When someone is denied schooling, employment or housing strictly on the basis of ethnic identity, skin colour, religion, gender, etc, that is wrongful discrimination. Most people of goodwill agree that everyone deserves an equal chance at the goodies.

But when a Muslim, Hindu or Atheist has to lay eyes on a plastic baby Jesus in the mall, that is merely an inconvenience. It is NOT religious persecution or discrimination. If you want to feel real discrimination, try being a Bahai in Iran or a Christian or avowed Atheist in Saudi Arabia.

I am all in favor of a strict separation between church and state. But I always thought that that simply meant that the state would refrain from dictation in matters of personal religion.

In my opinion public schools should indeed be secular. That doesn’t mean anti-religious, just neutral. If you want your child to be indoctrinated in your personal faith, take care of it at home or send her to private school.
In my grandson’s school in Greater Vancouver, B.C. Christian kids and those of European extraction are as much a minority as everyone else.
In that context it makes sense to change the traditional Christmas Pageant into a bland midwinter celebration.

But when did we get all paranoid about displays of religion in public space? Are our own convictions so pathetically insecure that we cannot handle being exposed to another view? What does that have to do with freedom?

True beauty has been replaced with insipid winter songs that reek of plastic and the Mall. That obscene Reindeer story deserves a rant all on its own.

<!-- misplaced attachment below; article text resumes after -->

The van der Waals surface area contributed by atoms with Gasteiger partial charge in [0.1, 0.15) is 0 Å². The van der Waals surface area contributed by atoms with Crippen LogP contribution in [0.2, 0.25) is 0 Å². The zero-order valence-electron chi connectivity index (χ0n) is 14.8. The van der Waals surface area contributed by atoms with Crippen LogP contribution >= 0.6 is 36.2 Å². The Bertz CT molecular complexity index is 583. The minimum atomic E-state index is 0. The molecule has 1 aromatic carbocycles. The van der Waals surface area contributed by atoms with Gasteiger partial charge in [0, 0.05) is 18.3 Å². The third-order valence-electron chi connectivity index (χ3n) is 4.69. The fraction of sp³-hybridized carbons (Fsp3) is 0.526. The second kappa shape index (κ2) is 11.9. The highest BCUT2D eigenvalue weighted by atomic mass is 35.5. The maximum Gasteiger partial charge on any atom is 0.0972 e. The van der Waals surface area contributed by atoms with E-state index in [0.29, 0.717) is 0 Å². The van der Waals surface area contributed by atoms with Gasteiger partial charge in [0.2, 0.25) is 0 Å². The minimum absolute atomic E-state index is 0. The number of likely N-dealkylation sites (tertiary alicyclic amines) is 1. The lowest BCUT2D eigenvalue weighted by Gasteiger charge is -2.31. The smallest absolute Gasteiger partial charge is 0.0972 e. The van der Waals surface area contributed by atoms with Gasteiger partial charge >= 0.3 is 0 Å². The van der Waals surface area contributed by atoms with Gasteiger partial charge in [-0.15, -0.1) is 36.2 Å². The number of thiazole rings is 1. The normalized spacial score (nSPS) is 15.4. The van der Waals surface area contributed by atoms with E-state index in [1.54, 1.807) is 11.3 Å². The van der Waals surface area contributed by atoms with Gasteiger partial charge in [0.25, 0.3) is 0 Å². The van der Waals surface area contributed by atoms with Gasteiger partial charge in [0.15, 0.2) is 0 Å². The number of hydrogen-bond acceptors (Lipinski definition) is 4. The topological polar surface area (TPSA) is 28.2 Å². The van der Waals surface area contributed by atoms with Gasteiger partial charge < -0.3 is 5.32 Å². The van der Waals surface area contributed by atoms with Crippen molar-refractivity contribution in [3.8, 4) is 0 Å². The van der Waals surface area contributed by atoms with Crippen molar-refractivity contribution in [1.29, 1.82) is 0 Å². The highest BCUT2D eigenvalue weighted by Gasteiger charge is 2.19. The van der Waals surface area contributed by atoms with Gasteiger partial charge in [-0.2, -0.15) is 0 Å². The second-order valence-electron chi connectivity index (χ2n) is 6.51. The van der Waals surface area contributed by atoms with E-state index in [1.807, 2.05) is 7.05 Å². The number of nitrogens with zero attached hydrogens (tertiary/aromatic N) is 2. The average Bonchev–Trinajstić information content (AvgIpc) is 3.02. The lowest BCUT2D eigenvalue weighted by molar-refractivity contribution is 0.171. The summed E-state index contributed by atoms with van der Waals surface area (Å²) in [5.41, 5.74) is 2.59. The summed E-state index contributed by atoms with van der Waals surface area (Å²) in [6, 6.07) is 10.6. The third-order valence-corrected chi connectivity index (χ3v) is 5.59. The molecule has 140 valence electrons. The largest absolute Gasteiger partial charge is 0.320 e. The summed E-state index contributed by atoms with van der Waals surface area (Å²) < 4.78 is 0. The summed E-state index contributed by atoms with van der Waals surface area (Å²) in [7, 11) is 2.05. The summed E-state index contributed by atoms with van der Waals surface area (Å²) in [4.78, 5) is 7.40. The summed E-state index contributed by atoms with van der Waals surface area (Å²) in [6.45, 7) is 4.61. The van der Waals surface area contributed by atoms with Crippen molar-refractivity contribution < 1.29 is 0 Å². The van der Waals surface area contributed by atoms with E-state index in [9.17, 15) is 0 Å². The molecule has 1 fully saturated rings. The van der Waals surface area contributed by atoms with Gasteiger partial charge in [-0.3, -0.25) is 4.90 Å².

I say: bring back the carols. They feed the soul on a deep level.
And when the time comes for Diwali, Hanukkah, Eid, or other celebrations, let’s hear the songs that go with those.

Let’s celebrate all festivals instead of none!

Wednesday, 5 December 2007

Sinterklaas, the real thing

Zie ginds komt de Stoomboot
Uit Spanje weer aan
Hij brengt ons Sint Nicolaas
Ik zie hem al staan
Hoe huppelt zijn paardje
Het dek op en neer
Hoe waaien de wimpels
al heen en al weer!
(traditional Sinterklaas arrival song)
December 5 is the one and only day in the year that I would rather be in "the old country" than in my beloved Kootenay mountain paradise. It is Sinterklaas avond, Saint Nicolas Eve.

The pictures on this post show the entry into Amsterdam, my hometown. 
Taken with permission from

The fun starts weeks ahead, with the official arrival of Sinterklaas by steamer from Spain, above.